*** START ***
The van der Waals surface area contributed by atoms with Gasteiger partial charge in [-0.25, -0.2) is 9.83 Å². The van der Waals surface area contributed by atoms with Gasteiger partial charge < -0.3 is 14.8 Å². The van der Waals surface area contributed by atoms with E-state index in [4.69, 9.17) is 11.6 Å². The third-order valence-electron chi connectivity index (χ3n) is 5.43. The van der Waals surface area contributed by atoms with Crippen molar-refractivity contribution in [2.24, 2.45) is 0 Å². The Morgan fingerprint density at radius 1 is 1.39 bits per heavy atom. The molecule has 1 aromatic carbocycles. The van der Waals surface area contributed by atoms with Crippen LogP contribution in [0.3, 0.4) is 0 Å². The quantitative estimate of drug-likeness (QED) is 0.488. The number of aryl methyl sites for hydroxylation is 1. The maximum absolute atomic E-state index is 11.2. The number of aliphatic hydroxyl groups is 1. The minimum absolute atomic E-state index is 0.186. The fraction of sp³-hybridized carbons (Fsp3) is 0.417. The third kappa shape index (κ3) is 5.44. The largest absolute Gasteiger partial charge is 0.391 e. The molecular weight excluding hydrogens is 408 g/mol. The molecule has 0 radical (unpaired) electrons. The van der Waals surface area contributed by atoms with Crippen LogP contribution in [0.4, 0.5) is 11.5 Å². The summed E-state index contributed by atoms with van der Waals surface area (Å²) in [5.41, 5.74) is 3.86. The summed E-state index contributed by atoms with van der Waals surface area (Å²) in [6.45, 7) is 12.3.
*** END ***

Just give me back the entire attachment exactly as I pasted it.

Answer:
The van der Waals surface area contributed by atoms with Gasteiger partial charge in [-0.25, -0.2) is 9.83 Å². The van der Waals surface area contributed by atoms with Gasteiger partial charge < -0.3 is 14.8 Å². The van der Waals surface area contributed by atoms with E-state index in [4.69, 9.17) is 11.6 Å². The third-order valence-electron chi connectivity index (χ3n) is 5.43. The van der Waals surface area contributed by atoms with Crippen molar-refractivity contribution in [2.24, 2.45) is 0 Å². The Morgan fingerprint density at radius 1 is 1.39 bits per heavy atom. The molecule has 1 aromatic carbocycles. The van der Waals surface area contributed by atoms with Crippen LogP contribution in [0.3, 0.4) is 0 Å². The quantitative estimate of drug-likeness (QED) is 0.488. The number of aryl methyl sites for hydroxylation is 1. The maximum absolute atomic E-state index is 11.2. The number of aliphatic hydroxyl groups is 1. The minimum absolute atomic E-state index is 0.186. The fraction of sp³-hybridized carbons (Fsp3) is 0.417. The third kappa shape index (κ3) is 5.44. The largest absolute Gasteiger partial charge is 0.391 e. The molecular weight excluding hydrogens is 408 g/mol. The molecule has 0 radical (unpaired) electrons. The van der Waals surface area contributed by atoms with Crippen LogP contribution in [0.4, 0.5) is 11.5 Å². The summed E-state index contributed by atoms with van der Waals surface area (Å²) in [5.41, 5.74) is 3.86. The summed E-state index contributed by atoms with van der Waals surface area (Å²) in [6.45, 7) is 12.3.